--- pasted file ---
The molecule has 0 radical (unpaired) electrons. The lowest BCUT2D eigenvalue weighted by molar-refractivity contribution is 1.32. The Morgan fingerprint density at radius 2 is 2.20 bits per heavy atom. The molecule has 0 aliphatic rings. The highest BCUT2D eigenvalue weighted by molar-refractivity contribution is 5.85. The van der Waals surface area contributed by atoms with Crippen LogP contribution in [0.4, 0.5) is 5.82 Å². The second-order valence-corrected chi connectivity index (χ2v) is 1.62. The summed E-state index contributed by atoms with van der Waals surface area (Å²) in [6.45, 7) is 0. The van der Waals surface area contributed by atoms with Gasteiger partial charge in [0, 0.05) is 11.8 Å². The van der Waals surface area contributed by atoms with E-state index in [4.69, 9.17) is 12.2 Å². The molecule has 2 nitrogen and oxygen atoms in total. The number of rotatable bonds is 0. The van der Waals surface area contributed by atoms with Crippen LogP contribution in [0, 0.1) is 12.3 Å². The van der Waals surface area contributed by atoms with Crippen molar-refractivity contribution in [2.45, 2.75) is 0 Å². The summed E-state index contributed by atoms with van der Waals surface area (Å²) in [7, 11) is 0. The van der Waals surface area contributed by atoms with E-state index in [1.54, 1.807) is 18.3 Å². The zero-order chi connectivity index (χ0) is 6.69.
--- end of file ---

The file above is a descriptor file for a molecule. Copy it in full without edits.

The molecule has 0 radical (unpaired) electrons. The lowest BCUT2D eigenvalue weighted by molar-refractivity contribution is 1.32. The Morgan fingerprint density at radius 2 is 2.20 bits per heavy atom. The molecule has 0 aliphatic rings. The highest BCUT2D eigenvalue weighted by molar-refractivity contribution is 5.85. The van der Waals surface area contributed by atoms with Crippen LogP contribution in [0.4, 0.5) is 5.82 Å². The second-order valence-corrected chi connectivity index (χ2v) is 1.62. The summed E-state index contributed by atoms with van der Waals surface area (Å²) in [6.45, 7) is 0. The van der Waals surface area contributed by atoms with Gasteiger partial charge in [0, 0.05) is 11.8 Å². The van der Waals surface area contributed by atoms with E-state index in [4.69, 9.17) is 12.2 Å². The molecule has 2 nitrogen and oxygen atoms in total. The number of rotatable bonds is 0. The van der Waals surface area contributed by atoms with Crippen LogP contribution in [0, 0.1) is 12.3 Å². The van der Waals surface area contributed by atoms with Crippen molar-refractivity contribution in [2.45, 2.75) is 0 Å². The summed E-state index contributed by atoms with van der Waals surface area (Å²) in [7, 11) is 0. The van der Waals surface area contributed by atoms with E-state index in [1.54, 1.807) is 18.3 Å². The zero-order chi connectivity index (χ0) is 6.69.